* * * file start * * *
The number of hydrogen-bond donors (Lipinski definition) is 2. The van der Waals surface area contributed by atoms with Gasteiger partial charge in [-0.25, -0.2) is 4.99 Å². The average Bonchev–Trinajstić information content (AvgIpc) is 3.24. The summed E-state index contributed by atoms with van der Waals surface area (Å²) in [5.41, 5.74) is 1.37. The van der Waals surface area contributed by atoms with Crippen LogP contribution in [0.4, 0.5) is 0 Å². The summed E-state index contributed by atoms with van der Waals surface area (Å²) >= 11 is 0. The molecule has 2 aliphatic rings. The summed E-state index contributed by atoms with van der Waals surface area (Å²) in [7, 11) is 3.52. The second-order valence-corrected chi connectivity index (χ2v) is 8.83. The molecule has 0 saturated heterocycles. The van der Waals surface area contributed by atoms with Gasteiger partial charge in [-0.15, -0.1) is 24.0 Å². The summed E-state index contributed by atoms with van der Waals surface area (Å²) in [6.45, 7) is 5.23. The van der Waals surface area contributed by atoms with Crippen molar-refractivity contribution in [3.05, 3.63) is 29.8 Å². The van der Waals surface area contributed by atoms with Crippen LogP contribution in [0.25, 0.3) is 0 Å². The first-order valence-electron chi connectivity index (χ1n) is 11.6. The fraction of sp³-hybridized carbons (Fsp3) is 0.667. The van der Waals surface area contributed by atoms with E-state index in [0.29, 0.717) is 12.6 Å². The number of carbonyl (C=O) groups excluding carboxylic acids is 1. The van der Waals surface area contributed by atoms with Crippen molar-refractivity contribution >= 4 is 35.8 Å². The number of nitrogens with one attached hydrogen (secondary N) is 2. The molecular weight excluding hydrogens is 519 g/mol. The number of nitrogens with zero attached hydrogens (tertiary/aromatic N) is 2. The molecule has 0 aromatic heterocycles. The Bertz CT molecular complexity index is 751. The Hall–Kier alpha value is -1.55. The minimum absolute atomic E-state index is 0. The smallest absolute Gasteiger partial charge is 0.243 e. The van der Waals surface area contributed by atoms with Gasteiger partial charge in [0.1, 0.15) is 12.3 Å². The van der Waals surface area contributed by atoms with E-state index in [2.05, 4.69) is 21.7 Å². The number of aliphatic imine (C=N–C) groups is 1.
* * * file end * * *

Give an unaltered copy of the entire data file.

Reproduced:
The number of hydrogen-bond donors (Lipinski definition) is 2. The van der Waals surface area contributed by atoms with Gasteiger partial charge in [-0.25, -0.2) is 4.99 Å². The average Bonchev–Trinajstić information content (AvgIpc) is 3.24. The summed E-state index contributed by atoms with van der Waals surface area (Å²) in [5.41, 5.74) is 1.37. The van der Waals surface area contributed by atoms with Crippen LogP contribution in [0.4, 0.5) is 0 Å². The summed E-state index contributed by atoms with van der Waals surface area (Å²) >= 11 is 0. The molecule has 2 aliphatic rings. The summed E-state index contributed by atoms with van der Waals surface area (Å²) in [7, 11) is 3.52. The second-order valence-corrected chi connectivity index (χ2v) is 8.83. The molecule has 0 saturated heterocycles. The van der Waals surface area contributed by atoms with Gasteiger partial charge in [-0.15, -0.1) is 24.0 Å². The summed E-state index contributed by atoms with van der Waals surface area (Å²) in [6.45, 7) is 5.23. The van der Waals surface area contributed by atoms with Crippen molar-refractivity contribution in [3.05, 3.63) is 29.8 Å². The van der Waals surface area contributed by atoms with Crippen LogP contribution in [0.25, 0.3) is 0 Å². The first-order valence-electron chi connectivity index (χ1n) is 11.6. The fraction of sp³-hybridized carbons (Fsp3) is 0.667. The van der Waals surface area contributed by atoms with E-state index in [0.29, 0.717) is 12.6 Å². The number of carbonyl (C=O) groups excluding carboxylic acids is 1. The van der Waals surface area contributed by atoms with Crippen molar-refractivity contribution >= 4 is 35.8 Å². The number of nitrogens with one attached hydrogen (secondary N) is 2. The molecular weight excluding hydrogens is 519 g/mol. The number of nitrogens with zero attached hydrogens (tertiary/aromatic N) is 2. The molecule has 0 aromatic heterocycles. The Bertz CT molecular complexity index is 751. The Hall–Kier alpha value is -1.55. The minimum absolute atomic E-state index is 0. The smallest absolute Gasteiger partial charge is 0.243 e. The van der Waals surface area contributed by atoms with Gasteiger partial charge in [0.1, 0.15) is 12.3 Å². The van der Waals surface area contributed by atoms with E-state index in [2.05, 4.69) is 21.7 Å². The number of aliphatic imine (C=N–C) groups is 1.